PUNGENT STENCH -
 

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Reviews

PUNGENT STENCH - AMPEAUTY - NUCLEAR BLAST
Ampeauty is Pungent Stench stinking up your listening pleasure with what they do best. What they do best is sing hymns to cunts, whores and bitches in a down-tuned guttural fashion with a special nod to amputees, or ampeautys, this time around. One wonders if the band has seen the god-awful movie Crash and gathered some inspiration, but either way this stuff is the trio's bread and butter. Moreover, songs like Lynndie (She-wolf Of Abu Ghraib) and Got Milf provide for moments of misfortune and hilarity and keep the paying punters coming back for more. One won't find too many bands as consistent as Pungent Stench nowadays. Censors stay away! - Ali "The Metallian"


Interviews

Released on the 14th of March in Europe and a month thereafter in America, Club Mondo Bizzare: For Members Only, Pungent Stench’s third full-length album (following For God Your Soul, For Me Your Flesh and Been Caught Buttering) couldn’t have found itself a better title. The band’s weird world is not for everyone. In fact, one often wonders whether the band set out to make things this way courtesy of – depending how you look at it – either an accentuated sense of humour or a perverted mind preoccupied with deviance. Alex (drums) who along with bassist Jacek and singer/guitarist Martin comprises this Viennese outfit is on the phone from home in Austria answering my questions in a solemn yet defiant manner. The band, you see, feel they cannot get a fair treatment from the press. So, it’s only natural that I scan the drummer’s mind for his opinion of Club Mondo Bizzare… (Michael Jackson home videos on big screen?) now that the album’s been out some five months and the band has had a chance to look at the results in retrospect. - Ali “The Metallian”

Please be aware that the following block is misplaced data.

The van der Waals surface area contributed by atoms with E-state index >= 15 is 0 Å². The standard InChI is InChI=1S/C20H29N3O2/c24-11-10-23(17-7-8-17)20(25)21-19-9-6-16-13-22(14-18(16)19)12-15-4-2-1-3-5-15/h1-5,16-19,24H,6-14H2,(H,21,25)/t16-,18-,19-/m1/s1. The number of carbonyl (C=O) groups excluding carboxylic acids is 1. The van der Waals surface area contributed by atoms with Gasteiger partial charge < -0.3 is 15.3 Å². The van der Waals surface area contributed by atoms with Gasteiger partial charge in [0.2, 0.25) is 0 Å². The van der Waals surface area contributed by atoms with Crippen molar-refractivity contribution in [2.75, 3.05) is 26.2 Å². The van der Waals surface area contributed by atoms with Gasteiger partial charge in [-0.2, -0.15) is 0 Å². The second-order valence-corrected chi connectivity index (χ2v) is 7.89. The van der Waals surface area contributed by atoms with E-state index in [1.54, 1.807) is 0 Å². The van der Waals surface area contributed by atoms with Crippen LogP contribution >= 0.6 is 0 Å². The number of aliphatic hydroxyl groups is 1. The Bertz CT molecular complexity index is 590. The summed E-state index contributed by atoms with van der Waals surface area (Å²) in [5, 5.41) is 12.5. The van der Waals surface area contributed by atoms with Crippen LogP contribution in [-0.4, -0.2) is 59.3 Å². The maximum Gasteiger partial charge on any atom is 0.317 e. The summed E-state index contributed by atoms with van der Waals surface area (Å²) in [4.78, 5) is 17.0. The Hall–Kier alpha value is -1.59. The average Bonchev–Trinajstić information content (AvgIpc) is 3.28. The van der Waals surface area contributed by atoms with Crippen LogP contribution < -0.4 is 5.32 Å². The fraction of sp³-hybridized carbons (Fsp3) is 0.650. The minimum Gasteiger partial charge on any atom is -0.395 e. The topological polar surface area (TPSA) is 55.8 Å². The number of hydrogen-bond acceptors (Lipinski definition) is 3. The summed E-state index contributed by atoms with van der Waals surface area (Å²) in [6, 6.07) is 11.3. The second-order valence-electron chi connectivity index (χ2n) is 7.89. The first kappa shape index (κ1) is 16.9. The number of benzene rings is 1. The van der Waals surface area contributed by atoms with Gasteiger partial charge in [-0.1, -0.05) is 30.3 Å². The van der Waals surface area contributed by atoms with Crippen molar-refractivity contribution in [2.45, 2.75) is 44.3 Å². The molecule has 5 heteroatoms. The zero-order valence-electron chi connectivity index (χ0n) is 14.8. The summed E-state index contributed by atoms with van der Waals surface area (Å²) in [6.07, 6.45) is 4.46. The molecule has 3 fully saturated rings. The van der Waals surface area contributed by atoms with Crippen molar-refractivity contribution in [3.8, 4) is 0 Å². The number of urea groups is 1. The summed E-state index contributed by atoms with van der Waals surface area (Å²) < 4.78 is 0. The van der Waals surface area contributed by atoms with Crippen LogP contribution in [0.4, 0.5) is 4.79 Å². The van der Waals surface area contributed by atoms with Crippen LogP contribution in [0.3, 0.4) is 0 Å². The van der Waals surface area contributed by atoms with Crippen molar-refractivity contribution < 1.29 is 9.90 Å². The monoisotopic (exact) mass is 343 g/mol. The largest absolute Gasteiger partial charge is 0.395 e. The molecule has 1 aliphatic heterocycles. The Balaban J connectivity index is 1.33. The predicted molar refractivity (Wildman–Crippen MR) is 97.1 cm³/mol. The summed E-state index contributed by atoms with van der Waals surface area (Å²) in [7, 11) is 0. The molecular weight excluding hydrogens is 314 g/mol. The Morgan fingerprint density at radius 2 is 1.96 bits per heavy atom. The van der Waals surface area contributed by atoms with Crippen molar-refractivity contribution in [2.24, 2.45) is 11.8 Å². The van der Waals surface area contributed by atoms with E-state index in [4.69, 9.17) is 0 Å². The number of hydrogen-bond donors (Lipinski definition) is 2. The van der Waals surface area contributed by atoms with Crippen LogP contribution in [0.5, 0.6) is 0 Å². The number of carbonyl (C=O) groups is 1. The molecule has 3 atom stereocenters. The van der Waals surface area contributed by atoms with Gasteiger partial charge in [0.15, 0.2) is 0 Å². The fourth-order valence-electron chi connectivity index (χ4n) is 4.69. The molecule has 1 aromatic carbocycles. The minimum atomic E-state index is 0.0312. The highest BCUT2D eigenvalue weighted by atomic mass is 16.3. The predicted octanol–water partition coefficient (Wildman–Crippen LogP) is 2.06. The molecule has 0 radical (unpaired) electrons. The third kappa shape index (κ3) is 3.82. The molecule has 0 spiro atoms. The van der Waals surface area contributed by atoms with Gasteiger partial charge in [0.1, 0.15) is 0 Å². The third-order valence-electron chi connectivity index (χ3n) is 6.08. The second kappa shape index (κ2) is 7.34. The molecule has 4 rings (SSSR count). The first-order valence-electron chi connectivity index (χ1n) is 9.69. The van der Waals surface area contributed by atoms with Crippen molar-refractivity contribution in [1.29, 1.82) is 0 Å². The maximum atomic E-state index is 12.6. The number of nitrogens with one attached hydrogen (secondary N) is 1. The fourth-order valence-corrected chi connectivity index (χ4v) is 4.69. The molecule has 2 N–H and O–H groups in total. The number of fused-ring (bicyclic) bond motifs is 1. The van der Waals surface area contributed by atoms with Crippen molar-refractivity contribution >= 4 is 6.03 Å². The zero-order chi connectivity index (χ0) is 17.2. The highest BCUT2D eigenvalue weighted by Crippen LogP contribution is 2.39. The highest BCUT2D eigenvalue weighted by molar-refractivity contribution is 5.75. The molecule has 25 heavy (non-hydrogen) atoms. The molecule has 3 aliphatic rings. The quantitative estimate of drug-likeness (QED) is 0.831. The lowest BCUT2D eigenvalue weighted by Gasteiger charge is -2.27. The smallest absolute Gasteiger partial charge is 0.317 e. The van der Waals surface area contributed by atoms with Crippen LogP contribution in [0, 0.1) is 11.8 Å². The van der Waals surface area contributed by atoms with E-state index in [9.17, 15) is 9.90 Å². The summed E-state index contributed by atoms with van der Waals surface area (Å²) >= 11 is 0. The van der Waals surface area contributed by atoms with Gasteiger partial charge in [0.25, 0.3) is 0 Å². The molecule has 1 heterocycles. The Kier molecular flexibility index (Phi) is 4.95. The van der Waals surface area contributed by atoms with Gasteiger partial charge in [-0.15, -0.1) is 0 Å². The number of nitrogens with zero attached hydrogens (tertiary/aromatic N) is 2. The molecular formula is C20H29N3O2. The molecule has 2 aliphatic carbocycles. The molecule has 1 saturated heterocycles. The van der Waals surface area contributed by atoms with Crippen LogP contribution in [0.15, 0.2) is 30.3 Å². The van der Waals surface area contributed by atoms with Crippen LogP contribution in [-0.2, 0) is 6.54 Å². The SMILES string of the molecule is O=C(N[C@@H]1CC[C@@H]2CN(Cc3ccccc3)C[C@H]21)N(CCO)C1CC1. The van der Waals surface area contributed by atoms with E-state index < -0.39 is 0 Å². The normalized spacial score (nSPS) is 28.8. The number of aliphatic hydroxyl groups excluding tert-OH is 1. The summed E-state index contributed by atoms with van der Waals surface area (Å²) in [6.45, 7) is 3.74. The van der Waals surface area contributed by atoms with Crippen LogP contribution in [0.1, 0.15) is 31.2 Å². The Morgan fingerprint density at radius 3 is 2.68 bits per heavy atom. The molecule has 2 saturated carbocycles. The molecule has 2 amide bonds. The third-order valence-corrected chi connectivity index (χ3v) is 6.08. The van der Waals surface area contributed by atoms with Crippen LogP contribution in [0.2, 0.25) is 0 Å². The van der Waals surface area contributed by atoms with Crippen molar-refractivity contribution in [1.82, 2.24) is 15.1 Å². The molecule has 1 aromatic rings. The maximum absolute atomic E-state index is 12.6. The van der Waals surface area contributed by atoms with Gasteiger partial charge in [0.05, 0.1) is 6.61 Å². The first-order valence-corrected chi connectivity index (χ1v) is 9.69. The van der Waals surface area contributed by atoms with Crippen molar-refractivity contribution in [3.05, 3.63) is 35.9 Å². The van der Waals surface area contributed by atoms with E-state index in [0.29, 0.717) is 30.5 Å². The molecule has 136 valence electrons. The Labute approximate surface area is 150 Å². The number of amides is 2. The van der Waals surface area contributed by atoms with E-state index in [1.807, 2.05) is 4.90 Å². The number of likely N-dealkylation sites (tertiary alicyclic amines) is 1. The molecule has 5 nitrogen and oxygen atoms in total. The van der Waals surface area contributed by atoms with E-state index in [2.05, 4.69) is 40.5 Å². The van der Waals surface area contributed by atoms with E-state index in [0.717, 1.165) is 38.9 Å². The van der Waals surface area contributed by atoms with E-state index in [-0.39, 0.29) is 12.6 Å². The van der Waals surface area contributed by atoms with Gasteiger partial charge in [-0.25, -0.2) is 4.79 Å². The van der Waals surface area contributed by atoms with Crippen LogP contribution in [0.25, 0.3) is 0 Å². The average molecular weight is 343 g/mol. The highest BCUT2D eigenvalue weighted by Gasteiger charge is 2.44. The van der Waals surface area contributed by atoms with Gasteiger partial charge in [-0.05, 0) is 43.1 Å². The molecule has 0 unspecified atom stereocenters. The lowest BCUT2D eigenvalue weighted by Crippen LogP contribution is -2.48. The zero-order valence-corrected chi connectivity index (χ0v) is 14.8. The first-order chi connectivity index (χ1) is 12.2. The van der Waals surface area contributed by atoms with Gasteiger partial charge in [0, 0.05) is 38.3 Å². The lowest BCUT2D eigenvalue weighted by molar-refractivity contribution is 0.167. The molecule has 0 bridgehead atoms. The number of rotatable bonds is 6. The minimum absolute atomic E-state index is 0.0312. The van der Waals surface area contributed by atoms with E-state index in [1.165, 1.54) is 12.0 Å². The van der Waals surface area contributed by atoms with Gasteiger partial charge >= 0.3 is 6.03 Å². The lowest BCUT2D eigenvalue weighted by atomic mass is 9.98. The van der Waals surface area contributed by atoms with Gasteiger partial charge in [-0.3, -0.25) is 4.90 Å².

“I am still satisfied,” Alex is quick off the bat, “but it’s very old for us. We recorded it during May/June of 1993. People probably can’t hear it, but we did the whole album in a month. We wrote, rehearsed and recorded it all in one month. For ourselves, it sounds very similar. It sounds like Pungent, but I can hear now that we did these songs in a very short time. It’s better to write songs over a longer period and play shows in-between. Next time we are doing it differently.”

That might be precisely what many listeners and journalist expect as I’ve been reading some less than glowing reviews of Pungent Stench lately. Many people, in particular, have been criticizing the band’s image and use of sexually oriented artwork. I ask if the trio have taken note. “No, not too much,” claims Alex, “but I think that people who accuse us of creating a sexual image are people who write for magazines. These people get hundreds of albums and get bored. They don’t know what to write. So, instead of talking about the music, they talk about the image. Here in Europe I’ve seen thirty-line reviews and only five lines were about the music! I mean if it’s a music magazine, you should write about the music. If you talk about the lyrics, image, photos or artwork, it means that they were bored with the music. At least they wrote something about the album.”

If that’s how you feel than how do you describe your music? “I don’t know. Very heavy rock ‘n’ roll.”

That’s very different from the Pungent Stench of a few years ago, which was a grindcore-oriented band. “The recording you are talking about is five years old,” Alex remarks. “That’s a long long time. You get influenced by other bands, and then you do this kind of stuff.”